Goldcrest, Norwick, Unst. October 2015 MG

Goldcrest, Norwick, Unst. October 2015 MG

The next morning more migrants. Blackcaps, also strange to watch as they fed, not in trees but on the lawn… And looked pretty beautiful.

blackcaps n (1 of 1)blackcaps 2 (1 of 1)blackcaps (1 of 1)


Goldcrest Revelations

Our Goldcrest was of course part of huge movement/arrival/fall of Goldcrests in Western Europe. They were the main companion very often to Yellow-browed Warblers.

The Yellow-browed Warblers come a very long way. YET we don’t very often ask where the Goldcrests come from. I am now. Because Peter Colston stirred the pot!

'Continental Goldcrest', Flamborough, October 2015 by Andy Hood.

‘Continental Goldcrest’, Flamborough, October 2015 by Andy Hood.

Above: This is just a stunning image by Andy Hood of Flamborough. It fits what I have always referred to/looked for as ‘Continental Goldcrests’ (Old Witherby Handbook). Well the identifiable ones with nice grey head contrasting wth olive upperparts (compared to insular, indigenous British birds). Varaition in the birds from Scandinavia, means some stand out and others, the grey on the head is obscured by olive and the  features is less obvious; they look no different to British birds.  See Yoav’s pics below of a migrant in Shetland:


So I got to go birding with these guys. How cool is that! The biggest fun was being joined by Peter and Tony. Peter Colston was THE bird skin man at the biggest collection of bird skins in the world- TRING, for many many years. He is rightly famed in many papers etc. He was the man who granted access to me to the museum back in the 1980’s.

WOW! Left to right: Peter Colston, MG, Yoav Perlman, Paul Harvey and Roger Riddington. Toab, Shetland, October 2015

WOW! Left to right: Peter Colston, MG, Yoav Perlman, Paul Harvey and Roger Riddington. Toab, Shetland, October 2015

So up the Geostter Burn we went, our motley crew, chasing a ‘grey’ ficedula Flycatcher, some Goldcrest and one or two Yellow-browed Warblers.

Geosetter Burn, Mainland Shetland, October 2015

Geosetter Burn, Mainland Shetland, October 2015

and Peter points out to me THIS Goldcrest below and his photos of.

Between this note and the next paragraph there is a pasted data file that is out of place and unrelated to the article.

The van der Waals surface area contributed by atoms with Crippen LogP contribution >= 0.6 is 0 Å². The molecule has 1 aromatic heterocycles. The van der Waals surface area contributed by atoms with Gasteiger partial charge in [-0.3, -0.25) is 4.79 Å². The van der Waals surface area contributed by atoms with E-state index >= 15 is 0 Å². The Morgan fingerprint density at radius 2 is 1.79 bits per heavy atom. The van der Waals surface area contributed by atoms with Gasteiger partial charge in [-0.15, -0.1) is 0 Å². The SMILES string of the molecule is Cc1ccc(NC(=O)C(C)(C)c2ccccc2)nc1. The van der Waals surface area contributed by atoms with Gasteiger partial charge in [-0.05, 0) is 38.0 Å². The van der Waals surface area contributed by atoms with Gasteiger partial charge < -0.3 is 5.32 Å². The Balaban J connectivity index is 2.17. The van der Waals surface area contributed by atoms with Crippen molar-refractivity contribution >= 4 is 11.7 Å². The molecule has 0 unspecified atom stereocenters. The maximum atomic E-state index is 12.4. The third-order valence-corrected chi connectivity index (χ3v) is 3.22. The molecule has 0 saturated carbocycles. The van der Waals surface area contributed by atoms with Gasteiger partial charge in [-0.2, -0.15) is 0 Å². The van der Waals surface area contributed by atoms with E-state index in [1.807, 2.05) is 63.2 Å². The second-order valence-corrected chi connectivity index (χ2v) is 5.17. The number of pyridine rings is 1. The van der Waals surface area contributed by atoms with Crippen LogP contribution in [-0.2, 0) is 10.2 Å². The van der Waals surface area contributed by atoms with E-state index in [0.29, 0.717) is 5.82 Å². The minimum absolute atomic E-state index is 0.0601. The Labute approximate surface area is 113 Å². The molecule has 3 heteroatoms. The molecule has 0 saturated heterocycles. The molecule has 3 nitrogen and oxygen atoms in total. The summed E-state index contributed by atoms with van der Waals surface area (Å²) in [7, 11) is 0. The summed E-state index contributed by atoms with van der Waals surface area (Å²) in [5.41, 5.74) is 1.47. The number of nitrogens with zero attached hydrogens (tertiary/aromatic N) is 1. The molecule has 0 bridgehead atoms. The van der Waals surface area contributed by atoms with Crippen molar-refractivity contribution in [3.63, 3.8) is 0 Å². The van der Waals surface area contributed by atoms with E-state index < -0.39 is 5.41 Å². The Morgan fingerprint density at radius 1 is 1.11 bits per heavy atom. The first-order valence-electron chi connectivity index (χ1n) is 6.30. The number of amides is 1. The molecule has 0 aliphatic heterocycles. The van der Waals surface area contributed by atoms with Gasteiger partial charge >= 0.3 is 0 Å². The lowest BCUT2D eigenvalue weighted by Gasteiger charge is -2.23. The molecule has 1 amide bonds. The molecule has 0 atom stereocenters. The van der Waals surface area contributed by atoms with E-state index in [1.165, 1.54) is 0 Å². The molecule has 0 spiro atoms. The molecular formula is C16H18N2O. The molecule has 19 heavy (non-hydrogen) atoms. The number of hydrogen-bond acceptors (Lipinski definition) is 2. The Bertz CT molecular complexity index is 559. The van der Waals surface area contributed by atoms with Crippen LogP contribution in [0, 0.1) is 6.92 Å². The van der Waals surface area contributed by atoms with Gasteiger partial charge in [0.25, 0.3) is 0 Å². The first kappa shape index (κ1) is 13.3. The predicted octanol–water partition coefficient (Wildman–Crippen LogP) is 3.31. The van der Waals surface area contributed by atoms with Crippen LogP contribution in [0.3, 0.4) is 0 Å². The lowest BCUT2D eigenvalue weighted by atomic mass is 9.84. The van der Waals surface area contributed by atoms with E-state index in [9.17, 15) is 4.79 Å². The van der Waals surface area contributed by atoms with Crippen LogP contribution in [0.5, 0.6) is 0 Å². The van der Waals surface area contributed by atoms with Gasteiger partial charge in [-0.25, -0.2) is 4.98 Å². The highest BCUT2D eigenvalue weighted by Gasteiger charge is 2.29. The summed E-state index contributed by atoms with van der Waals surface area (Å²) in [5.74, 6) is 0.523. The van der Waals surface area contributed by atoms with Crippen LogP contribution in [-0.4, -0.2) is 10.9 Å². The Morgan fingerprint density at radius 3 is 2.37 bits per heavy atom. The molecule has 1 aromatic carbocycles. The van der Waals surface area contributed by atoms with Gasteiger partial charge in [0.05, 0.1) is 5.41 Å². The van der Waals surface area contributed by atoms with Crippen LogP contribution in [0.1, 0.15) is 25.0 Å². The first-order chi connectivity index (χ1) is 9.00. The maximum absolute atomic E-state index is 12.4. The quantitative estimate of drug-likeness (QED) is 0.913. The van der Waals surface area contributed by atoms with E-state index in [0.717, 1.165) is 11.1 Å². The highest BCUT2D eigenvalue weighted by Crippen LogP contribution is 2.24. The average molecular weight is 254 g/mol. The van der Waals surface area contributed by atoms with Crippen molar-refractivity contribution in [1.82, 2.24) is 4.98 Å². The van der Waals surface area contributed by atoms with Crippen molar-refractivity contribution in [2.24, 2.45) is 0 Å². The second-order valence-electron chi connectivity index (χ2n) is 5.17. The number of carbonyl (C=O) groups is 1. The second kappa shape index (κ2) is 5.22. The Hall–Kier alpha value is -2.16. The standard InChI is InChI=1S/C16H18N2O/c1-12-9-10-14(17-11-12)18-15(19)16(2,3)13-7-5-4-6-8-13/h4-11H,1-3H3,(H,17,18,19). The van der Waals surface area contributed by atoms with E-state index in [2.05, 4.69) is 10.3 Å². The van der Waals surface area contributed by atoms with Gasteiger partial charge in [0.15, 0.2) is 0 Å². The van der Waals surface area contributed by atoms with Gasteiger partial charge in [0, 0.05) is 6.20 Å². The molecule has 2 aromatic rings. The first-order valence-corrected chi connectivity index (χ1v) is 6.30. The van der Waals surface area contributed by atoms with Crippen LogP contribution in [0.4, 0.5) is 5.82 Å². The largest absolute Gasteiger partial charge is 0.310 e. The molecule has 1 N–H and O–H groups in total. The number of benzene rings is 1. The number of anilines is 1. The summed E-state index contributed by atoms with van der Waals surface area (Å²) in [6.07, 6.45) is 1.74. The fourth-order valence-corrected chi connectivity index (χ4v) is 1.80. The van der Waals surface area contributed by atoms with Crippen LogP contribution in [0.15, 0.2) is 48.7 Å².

I am IN straight away! I do know a little but he immediately waxes lyrical about more easterly taxa coming to Britain.

I  NEVER thought about that. What a dude! So there will be a another post on this later this week. I think and hope you might be a little surprised.

For now notice how the grey is MORE extensive – sort of almost reaching into the middle of the mantle.

extrs grey Goldcrest, Geosetter Burn, Shetland. October 2015. Peter Colston

extra grey Goldcrest, Geosetter Burn, Shetland. October 2015. Peter Colston


Another Goldcrest post to follow soon…

Northern Treecreeper in Lincolnshire

and a BBRC rarity

This is just a ‘pointer post’ to send you to Graham Catley’s

PEWIT BLOGSPOT – so you can his Northern Treecreeper photos and be ready to find your own. It’s a very are bird in Lincolnshire based on past records…

Northern Treecreepers are now an official BBRC rarity. That’s because they appear to be… rare. Find one you’ve scored!

Graham Catley on quick check: Past Lincs avifaunas are as follows:

Smith and Cornwallis 1952
Treecreepers occur occasionally on the coast and an example of the Northern race was obtained at North Cotes in March 1947 shot by Dr J M Harrison
Atkin and Lorand 1989
No additions

2013 Donna Nook one trapped October 14th – 15th

So CLICK here to see more of this bird by Graham:


so = RARE!

Thanks as ever to GPC.

Cackling Canada Goose in Devon

 Love it- a Wild ‘Ridgway’s’ Canada Goose in Britain!

I love this stuff. Really! Matt Knott emailed a while back to say he found this bird on 27th September 2015 on his local patch on the Exe Estuary in Devon. I am just slow! The bird arrived with and was clearly part of the large flock of several hundred Dark-bellied Brent Geese. The Brent come from Central Siberia. 

If you interested in seeing wild vagrant geese- you should go see this one!

So the big question. Is this a wild bird, from Alaska. To me this is  ‘no-brainer’. The case for this being a wild bird is much easier for me to make, than it be an escaped captive reared bird.

I could wax lyrical. I would have drawn a map just like Matt’s. It’s a highly likely scenario.

I think at least 1-2 birds which appeared at Caerlaverock WWT in 2009, with Barnacle Geese also fit a wild Cackling Goose bill. So enjoy the pics and the map and believe in birds! 🙂

Check out Dave Boult’s lovely video of the bird. Click HERE


Huge thanks to Chris Townend for the beautiful photos below.

unnamed 6 unnamed 8 unnamed 9All photos above by Chris Townend– with thanks.
unnamed 12


BELOW: Tristan Reid’s beautiful photo of one of the ‘wild’ Cackling Canada’s at Caerlaverock back in 2009.



Helpfully as ever Richard Klim highlighter the correct spelling of Ridgway. More HERE

Lapland Bunting origins, ageing and sexing

Greenland is a long way away

Distances birds travel sometimes just trip off the tongue. So here’s a thing:

Lapland Buntings are one of only two passerines (small birds) which I know of that routinely cross an ocean on migration. Bonkers!

Lapland Bunting 4th Sumburgh Headf (1 of 1)

It was argued for (with some opposition) a while back, that some of our Lapland Buntings were coming from Greenland and not Scandinavia. See Here and Birding World article HERE